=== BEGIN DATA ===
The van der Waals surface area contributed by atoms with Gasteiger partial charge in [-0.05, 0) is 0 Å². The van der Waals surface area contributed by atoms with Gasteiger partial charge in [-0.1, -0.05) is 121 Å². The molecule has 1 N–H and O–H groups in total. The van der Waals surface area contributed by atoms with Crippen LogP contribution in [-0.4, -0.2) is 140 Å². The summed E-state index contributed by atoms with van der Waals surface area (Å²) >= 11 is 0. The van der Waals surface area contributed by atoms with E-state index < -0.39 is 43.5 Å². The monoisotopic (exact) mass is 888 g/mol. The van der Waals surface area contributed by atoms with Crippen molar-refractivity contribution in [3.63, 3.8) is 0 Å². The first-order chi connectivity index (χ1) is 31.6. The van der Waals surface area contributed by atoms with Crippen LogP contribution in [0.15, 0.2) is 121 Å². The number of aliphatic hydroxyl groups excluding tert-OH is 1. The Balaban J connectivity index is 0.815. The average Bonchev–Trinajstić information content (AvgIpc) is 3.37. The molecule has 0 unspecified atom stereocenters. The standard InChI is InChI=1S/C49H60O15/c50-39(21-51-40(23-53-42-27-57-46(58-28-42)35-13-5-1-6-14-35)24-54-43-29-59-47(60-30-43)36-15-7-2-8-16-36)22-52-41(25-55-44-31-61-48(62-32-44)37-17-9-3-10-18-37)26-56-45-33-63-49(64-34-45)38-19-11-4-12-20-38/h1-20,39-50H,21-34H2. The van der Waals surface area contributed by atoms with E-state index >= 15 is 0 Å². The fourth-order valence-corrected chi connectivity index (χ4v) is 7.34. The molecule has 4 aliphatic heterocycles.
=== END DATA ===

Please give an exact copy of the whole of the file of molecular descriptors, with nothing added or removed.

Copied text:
The van der Waals surface area contributed by atoms with Gasteiger partial charge in [-0.05, 0) is 0 Å². The van der Waals surface area contributed by atoms with Gasteiger partial charge in [-0.1, -0.05) is 121 Å². The molecule has 1 N–H and O–H groups in total. The van der Waals surface area contributed by atoms with Crippen LogP contribution in [-0.4, -0.2) is 140 Å². The summed E-state index contributed by atoms with van der Waals surface area (Å²) >= 11 is 0. The van der Waals surface area contributed by atoms with E-state index < -0.39 is 43.5 Å². The monoisotopic (exact) mass is 888 g/mol. The van der Waals surface area contributed by atoms with Crippen molar-refractivity contribution in [3.63, 3.8) is 0 Å². The first-order chi connectivity index (χ1) is 31.6. The van der Waals surface area contributed by atoms with Crippen LogP contribution in [0.15, 0.2) is 121 Å². The number of aliphatic hydroxyl groups excluding tert-OH is 1. The Balaban J connectivity index is 0.815. The average Bonchev–Trinajstić information content (AvgIpc) is 3.37. The molecule has 0 unspecified atom stereocenters. The standard InChI is InChI=1S/C49H60O15/c50-39(21-51-40(23-53-42-27-57-46(58-28-42)35-13-5-1-6-14-35)24-54-43-29-59-47(60-30-43)36-15-7-2-8-16-36)22-52-41(25-55-44-31-61-48(62-32-44)37-17-9-3-10-18-37)26-56-45-33-63-49(64-34-45)38-19-11-4-12-20-38/h1-20,39-50H,21-34H2. The van der Waals surface area contributed by atoms with E-state index >= 15 is 0 Å². The fourth-order valence-corrected chi connectivity index (χ4v) is 7.34. The molecule has 4 aliphatic heterocycles.